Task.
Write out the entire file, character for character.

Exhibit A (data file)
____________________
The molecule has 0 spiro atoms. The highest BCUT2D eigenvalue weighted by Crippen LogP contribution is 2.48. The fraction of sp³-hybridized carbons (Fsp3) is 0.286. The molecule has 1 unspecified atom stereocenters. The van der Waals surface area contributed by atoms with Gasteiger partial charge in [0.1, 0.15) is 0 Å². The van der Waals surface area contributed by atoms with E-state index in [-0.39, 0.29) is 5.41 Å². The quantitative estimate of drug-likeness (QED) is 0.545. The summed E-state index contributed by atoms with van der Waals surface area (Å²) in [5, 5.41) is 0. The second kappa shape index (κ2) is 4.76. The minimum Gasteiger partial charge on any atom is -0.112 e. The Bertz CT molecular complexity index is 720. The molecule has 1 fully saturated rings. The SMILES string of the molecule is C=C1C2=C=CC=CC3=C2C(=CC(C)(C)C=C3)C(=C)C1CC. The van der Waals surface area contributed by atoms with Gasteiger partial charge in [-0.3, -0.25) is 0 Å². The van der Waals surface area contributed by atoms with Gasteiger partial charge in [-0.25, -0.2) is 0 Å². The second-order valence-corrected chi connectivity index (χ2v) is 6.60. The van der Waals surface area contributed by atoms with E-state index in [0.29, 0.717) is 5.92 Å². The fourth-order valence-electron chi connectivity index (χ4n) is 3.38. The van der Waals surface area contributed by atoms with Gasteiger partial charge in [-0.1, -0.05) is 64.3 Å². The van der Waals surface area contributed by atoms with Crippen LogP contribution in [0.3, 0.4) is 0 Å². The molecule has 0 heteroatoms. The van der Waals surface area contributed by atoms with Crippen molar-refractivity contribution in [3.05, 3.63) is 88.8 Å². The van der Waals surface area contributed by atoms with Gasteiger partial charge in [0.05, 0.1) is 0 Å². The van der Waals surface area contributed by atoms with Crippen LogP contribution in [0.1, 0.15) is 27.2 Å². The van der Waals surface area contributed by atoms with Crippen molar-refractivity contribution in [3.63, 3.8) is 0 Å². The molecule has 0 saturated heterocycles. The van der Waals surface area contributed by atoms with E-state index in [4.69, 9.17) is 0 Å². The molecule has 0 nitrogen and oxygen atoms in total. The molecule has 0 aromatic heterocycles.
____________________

The molecule has 0 spiro atoms. The highest BCUT2D eigenvalue weighted by Crippen LogP contribution is 2.48. The fraction of sp³-hybridized carbons (Fsp3) is 0.286. The molecule has 1 unspecified atom stereocenters. The van der Waals surface area contributed by atoms with Gasteiger partial charge in [0.1, 0.15) is 0 Å². The van der Waals surface area contributed by atoms with E-state index in [-0.39, 0.29) is 5.41 Å². The quantitative estimate of drug-likeness (QED) is 0.545. The summed E-state index contributed by atoms with van der Waals surface area (Å²) in [5, 5.41) is 0. The second kappa shape index (κ2) is 4.76. The minimum Gasteiger partial charge on any atom is -0.112 e. The Bertz CT molecular complexity index is 720. The molecule has 1 fully saturated rings. The SMILES string of the molecule is C=C1C2=C=CC=CC3=C2C(=CC(C)(C)C=C3)C(=C)C1CC. The van der Waals surface area contributed by atoms with Gasteiger partial charge in [-0.3, -0.25) is 0 Å². The van der Waals surface area contributed by atoms with Gasteiger partial charge in [-0.25, -0.2) is 0 Å². The second-order valence-corrected chi connectivity index (χ2v) is 6.60. The van der Waals surface area contributed by atoms with E-state index in [0.29, 0.717) is 5.92 Å². The fourth-order valence-electron chi connectivity index (χ4n) is 3.38. The van der Waals surface area contributed by atoms with Gasteiger partial charge in [-0.1, -0.05) is 64.3 Å². The van der Waals surface area contributed by atoms with Crippen LogP contribution in [0.3, 0.4) is 0 Å². The molecule has 0 heteroatoms. The van der Waals surface area contributed by atoms with Crippen molar-refractivity contribution in [3.05, 3.63) is 88.8 Å². The van der Waals surface area contributed by atoms with Gasteiger partial charge in [0.05, 0.1) is 0 Å². The van der Waals surface area contributed by atoms with Crippen LogP contribution in [0.1, 0.15) is 27.2 Å². The van der Waals surface area contributed by atoms with Crippen molar-refractivity contribution in [3.63, 3.8) is 0 Å². The molecule has 0 saturated heterocycles. The van der Waals surface area contributed by atoms with E-state index in [4.69, 9.17) is 0 Å². The molecule has 0 nitrogen and oxygen atoms in total. The molecule has 0 aromatic heterocycles.